Saving Business: The Origins of Right-Wing Think Tanks
Since the goal of these think tanks clearly isn’t to advance knowledge, what are they for? To understand their real goals, we have to look at why they were created. After the tumultuous 1960s led a generation of students to start questioning authority, business decided something had to be done. “The American economic system,” explained Lewis Powell in a 1971 memo for the U.S. Chamber of Commerce, “is under broad attack” from “perfectly respectable elements of society: from the college campus, the pulpit, the media, the intellectual and literary journals, the arts and sciences, and from politicians.”
And business has no one to blame but itself for not getting these things under control: the colleges are funded by “contributions from capital funds controlled or generated by American business. The boards of trustees … overwhelmingly are composed of men and women who are leaders in the system.” And the media “are owned and theoretically controlled by corporations which depend upon profits, and the enterprise system to survive.” So business must “conduct guerilla warfare” by “establishing a staff of highly qualified scholars” who can be paid to publish a “steady flow of scholarly articles” in magazines and journals as well as books and pamphlets to be published “at airports, drugstores, and elsewhere.”†
William Simon, president of the right-wing Olin Foundation (the same one that later funded Brock) was more blunt: “The only thing that can save the Republican Party … is a counter-intelligentsia. … [Conservative scholars] must be given grants, grants, and more grants in exchange for books, books, and more books.” (Blinded By the Right, 78)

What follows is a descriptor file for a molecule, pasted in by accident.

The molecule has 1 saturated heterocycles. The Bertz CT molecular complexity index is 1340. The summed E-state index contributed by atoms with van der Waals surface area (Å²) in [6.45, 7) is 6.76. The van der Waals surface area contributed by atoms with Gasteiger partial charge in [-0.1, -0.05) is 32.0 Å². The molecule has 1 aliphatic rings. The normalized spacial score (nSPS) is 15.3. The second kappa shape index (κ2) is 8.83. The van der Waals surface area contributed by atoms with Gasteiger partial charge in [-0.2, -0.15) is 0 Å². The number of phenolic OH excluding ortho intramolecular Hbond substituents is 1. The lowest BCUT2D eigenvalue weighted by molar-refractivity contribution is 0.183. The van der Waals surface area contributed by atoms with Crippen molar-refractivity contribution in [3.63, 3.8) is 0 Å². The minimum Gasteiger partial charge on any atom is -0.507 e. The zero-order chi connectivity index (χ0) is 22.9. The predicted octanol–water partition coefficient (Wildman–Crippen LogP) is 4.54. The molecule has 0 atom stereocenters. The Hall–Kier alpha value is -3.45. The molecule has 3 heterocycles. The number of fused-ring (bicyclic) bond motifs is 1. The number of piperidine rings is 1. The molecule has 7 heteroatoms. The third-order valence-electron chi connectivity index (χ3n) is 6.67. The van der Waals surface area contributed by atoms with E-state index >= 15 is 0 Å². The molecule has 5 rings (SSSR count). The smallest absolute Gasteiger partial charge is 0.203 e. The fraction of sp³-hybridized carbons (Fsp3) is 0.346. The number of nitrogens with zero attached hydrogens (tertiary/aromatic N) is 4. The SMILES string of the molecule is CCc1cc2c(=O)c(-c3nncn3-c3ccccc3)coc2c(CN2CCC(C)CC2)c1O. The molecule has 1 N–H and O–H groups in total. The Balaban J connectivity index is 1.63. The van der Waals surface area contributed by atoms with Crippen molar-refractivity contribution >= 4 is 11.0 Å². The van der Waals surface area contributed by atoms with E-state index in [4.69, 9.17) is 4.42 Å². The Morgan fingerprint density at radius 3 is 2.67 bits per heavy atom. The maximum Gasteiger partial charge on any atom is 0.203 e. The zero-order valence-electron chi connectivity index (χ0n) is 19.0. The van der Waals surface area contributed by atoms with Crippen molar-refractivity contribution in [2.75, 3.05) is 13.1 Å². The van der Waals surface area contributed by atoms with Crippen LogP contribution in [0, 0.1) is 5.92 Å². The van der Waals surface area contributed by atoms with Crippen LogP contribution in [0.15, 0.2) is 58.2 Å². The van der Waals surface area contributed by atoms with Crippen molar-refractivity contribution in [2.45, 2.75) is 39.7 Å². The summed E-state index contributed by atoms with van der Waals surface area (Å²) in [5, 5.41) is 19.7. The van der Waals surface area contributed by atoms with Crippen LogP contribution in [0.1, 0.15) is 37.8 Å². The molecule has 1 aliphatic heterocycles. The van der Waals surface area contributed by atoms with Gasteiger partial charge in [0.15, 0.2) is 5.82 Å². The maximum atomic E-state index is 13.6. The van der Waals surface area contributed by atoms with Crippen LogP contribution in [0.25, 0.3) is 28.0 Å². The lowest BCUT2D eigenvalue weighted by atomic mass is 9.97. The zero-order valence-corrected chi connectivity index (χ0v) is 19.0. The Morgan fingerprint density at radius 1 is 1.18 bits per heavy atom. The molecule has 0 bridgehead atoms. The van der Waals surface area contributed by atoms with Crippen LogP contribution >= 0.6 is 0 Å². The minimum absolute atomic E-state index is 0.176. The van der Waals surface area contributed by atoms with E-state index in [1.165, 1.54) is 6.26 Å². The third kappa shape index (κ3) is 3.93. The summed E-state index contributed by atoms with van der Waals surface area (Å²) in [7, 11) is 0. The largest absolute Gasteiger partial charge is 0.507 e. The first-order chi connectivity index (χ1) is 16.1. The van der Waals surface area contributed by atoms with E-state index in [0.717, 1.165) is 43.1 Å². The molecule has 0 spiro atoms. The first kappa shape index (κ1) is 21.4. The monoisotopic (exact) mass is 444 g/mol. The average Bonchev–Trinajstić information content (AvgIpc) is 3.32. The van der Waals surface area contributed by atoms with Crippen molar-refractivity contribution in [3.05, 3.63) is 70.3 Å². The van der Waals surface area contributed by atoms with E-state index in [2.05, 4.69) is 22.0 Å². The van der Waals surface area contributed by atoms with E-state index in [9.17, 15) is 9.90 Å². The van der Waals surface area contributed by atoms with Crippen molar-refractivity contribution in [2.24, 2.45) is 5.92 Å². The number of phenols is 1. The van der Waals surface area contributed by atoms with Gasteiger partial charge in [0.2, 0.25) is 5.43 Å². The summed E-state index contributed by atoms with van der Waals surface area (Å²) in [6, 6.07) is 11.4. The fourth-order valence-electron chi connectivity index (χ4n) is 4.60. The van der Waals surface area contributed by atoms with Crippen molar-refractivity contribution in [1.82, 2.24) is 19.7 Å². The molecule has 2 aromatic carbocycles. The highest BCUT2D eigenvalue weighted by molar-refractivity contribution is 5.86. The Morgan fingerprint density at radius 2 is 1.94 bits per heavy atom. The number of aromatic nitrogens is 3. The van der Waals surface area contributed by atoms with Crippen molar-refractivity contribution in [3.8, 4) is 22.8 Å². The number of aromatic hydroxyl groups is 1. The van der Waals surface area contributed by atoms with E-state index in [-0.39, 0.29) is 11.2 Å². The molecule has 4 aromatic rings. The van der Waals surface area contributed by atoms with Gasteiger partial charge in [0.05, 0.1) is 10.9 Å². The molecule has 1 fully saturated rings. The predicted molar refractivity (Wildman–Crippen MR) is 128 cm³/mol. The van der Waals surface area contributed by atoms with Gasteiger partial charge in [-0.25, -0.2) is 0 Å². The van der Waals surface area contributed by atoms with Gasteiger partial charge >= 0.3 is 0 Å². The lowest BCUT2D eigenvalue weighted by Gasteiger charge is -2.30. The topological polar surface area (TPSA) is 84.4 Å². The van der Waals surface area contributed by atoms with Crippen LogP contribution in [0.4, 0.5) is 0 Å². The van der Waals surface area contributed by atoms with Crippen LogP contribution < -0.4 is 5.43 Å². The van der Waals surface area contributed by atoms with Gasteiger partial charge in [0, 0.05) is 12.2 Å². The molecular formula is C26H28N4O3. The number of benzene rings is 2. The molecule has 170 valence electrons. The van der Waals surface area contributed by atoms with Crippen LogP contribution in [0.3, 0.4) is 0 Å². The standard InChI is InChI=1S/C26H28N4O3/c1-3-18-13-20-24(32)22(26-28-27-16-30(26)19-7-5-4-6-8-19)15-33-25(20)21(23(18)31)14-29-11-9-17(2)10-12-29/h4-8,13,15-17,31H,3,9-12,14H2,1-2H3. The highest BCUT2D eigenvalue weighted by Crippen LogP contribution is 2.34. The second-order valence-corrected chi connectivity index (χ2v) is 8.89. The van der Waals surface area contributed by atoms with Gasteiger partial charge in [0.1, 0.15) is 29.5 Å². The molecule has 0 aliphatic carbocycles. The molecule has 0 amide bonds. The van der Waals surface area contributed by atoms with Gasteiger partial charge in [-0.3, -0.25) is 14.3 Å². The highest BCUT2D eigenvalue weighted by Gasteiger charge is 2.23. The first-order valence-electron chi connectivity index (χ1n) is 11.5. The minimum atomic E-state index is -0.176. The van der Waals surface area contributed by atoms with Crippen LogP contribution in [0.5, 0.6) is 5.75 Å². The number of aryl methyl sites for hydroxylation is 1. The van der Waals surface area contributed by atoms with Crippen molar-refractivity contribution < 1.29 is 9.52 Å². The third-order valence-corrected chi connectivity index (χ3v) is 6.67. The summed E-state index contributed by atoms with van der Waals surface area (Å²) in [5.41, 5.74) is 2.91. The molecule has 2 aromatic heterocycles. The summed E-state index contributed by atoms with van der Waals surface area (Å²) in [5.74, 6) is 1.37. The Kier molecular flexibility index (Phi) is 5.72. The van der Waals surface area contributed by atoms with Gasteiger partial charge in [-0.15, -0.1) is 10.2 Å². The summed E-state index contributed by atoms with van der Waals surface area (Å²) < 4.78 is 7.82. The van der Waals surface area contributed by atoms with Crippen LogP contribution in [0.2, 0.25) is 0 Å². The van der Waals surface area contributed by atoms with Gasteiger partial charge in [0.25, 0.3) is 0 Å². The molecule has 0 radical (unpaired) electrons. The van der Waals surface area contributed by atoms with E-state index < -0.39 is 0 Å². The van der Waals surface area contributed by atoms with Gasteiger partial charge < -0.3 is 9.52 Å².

The Powell memo was incredibly influential. Soon after it was written, business began following its advice, building up its network of think tanks, news outlets, and media pressure groups. These organizations begun to dot the landscape, hiding behind respectable names like the Manhattan Institute or the Heartland Foundation. While these institutions were all funded by partisan conservatives, news accounts rarely noted this fact. (Another FAIR study finds The Heritage Foundation’s political orientation — let alone its funding — was only identified in 24% of news citations.)†
As the conservative message machine grew stronger, political debate and electoral results begun to shift further and further to the right, eventually allowing extreme conservatives to be elected, first with Ronald Reagan and now with George W. Bush. More recently, conservatives have managed to finally win not only the White House but both houses of Congress. While their policy proposals, when understood, are just as unpopular as ever, conservatives are able to use their media power to twist the debate.
Next: Part 6: Hurting Seniors
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June 10, 2006